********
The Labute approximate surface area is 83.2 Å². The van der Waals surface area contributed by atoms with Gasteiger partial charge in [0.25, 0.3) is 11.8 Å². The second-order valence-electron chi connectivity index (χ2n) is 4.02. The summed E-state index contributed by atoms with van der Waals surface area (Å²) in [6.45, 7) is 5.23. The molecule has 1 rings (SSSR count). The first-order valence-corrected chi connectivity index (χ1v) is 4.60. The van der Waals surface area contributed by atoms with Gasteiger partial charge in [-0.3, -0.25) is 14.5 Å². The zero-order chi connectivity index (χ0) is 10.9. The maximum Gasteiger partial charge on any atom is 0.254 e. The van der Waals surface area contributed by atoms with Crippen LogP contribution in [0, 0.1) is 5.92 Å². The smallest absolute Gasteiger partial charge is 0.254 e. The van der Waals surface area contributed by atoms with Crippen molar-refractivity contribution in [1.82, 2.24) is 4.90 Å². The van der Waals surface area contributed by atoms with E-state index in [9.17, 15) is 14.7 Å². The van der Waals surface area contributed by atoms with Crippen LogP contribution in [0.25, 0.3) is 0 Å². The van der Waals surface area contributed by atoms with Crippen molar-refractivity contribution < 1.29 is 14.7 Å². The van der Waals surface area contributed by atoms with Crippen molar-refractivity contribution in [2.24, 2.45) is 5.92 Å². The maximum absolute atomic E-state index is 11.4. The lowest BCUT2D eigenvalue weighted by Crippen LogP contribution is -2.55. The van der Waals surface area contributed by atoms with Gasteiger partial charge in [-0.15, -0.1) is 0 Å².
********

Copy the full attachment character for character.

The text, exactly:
The Labute approximate surface area is 83.2 Å². The van der Waals surface area contributed by atoms with Gasteiger partial charge in [0.25, 0.3) is 11.8 Å². The second-order valence-electron chi connectivity index (χ2n) is 4.02. The summed E-state index contributed by atoms with van der Waals surface area (Å²) in [6.45, 7) is 5.23. The molecule has 1 rings (SSSR count). The first-order valence-corrected chi connectivity index (χ1v) is 4.60. The van der Waals surface area contributed by atoms with Gasteiger partial charge in [-0.3, -0.25) is 14.5 Å². The zero-order chi connectivity index (χ0) is 10.9. The maximum Gasteiger partial charge on any atom is 0.254 e. The van der Waals surface area contributed by atoms with Crippen LogP contribution in [0, 0.1) is 5.92 Å². The smallest absolute Gasteiger partial charge is 0.254 e. The van der Waals surface area contributed by atoms with Crippen molar-refractivity contribution in [1.82, 2.24) is 4.90 Å². The van der Waals surface area contributed by atoms with E-state index in [9.17, 15) is 14.7 Å². The van der Waals surface area contributed by atoms with Crippen LogP contribution in [0.25, 0.3) is 0 Å². The van der Waals surface area contributed by atoms with Crippen molar-refractivity contribution < 1.29 is 14.7 Å². The van der Waals surface area contributed by atoms with Crippen molar-refractivity contribution in [2.24, 2.45) is 5.92 Å². The maximum absolute atomic E-state index is 11.4. The lowest BCUT2D eigenvalue weighted by Crippen LogP contribution is -2.55. The van der Waals surface area contributed by atoms with Gasteiger partial charge in [-0.15, -0.1) is 0 Å².